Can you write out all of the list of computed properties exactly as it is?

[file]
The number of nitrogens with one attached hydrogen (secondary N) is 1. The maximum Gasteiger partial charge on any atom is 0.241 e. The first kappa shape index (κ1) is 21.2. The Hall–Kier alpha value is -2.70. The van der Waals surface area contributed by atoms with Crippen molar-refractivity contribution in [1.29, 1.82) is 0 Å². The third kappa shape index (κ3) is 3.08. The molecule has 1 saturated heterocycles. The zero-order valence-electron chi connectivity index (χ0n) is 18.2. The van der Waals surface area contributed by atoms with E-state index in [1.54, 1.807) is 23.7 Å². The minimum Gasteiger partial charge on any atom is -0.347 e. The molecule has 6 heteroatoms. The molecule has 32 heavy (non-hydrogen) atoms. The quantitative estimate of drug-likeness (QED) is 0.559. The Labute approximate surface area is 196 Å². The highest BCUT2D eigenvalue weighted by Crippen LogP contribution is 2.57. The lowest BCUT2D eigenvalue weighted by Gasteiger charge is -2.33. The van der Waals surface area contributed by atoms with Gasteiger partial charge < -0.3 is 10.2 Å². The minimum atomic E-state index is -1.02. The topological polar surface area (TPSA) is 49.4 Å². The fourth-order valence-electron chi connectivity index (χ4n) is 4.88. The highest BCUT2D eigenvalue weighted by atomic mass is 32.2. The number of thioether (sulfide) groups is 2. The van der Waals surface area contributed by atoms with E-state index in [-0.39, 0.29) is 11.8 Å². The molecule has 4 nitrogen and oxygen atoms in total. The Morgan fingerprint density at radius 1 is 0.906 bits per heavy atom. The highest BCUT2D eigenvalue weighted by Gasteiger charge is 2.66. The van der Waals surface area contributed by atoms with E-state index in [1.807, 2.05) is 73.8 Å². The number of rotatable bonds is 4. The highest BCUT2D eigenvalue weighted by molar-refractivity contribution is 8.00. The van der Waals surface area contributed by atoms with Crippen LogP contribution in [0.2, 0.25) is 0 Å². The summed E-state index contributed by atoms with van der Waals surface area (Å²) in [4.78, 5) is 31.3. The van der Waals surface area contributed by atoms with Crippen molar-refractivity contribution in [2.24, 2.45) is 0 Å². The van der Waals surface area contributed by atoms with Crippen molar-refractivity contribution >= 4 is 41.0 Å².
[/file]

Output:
The number of nitrogens with one attached hydrogen (secondary N) is 1. The maximum Gasteiger partial charge on any atom is 0.241 e. The first kappa shape index (κ1) is 21.2. The Hall–Kier alpha value is -2.70. The van der Waals surface area contributed by atoms with Crippen molar-refractivity contribution in [1.29, 1.82) is 0 Å². The third kappa shape index (κ3) is 3.08. The molecule has 1 saturated heterocycles. The zero-order valence-electron chi connectivity index (χ0n) is 18.2. The van der Waals surface area contributed by atoms with E-state index in [1.54, 1.807) is 23.7 Å². The minimum Gasteiger partial charge on any atom is -0.347 e. The molecule has 6 heteroatoms. The molecule has 32 heavy (non-hydrogen) atoms. The quantitative estimate of drug-likeness (QED) is 0.559. The Labute approximate surface area is 196 Å². The highest BCUT2D eigenvalue weighted by Crippen LogP contribution is 2.57. The lowest BCUT2D eigenvalue weighted by Gasteiger charge is -2.33. The van der Waals surface area contributed by atoms with Gasteiger partial charge < -0.3 is 10.2 Å². The minimum atomic E-state index is -1.02. The topological polar surface area (TPSA) is 49.4 Å². The fourth-order valence-electron chi connectivity index (χ4n) is 4.88. The highest BCUT2D eigenvalue weighted by atomic mass is 32.2. The number of thioether (sulfide) groups is 2. The van der Waals surface area contributed by atoms with E-state index in [-0.39, 0.29) is 11.8 Å². The molecule has 4 nitrogen and oxygen atoms in total. The Morgan fingerprint density at radius 1 is 0.906 bits per heavy atom. The highest BCUT2D eigenvalue weighted by Gasteiger charge is 2.66. The van der Waals surface area contributed by atoms with E-state index in [1.807, 2.05) is 73.8 Å². The number of rotatable bonds is 4. The highest BCUT2D eigenvalue weighted by molar-refractivity contribution is 8.00. The van der Waals surface area contributed by atoms with Crippen LogP contribution in [0.2, 0.25) is 0 Å². The summed E-state index contributed by atoms with van der Waals surface area (Å²) in [4.78, 5) is 31.3. The van der Waals surface area contributed by atoms with Crippen molar-refractivity contribution in [2.24, 2.45) is 0 Å². The van der Waals surface area contributed by atoms with Crippen molar-refractivity contribution >= 4 is 41.0 Å².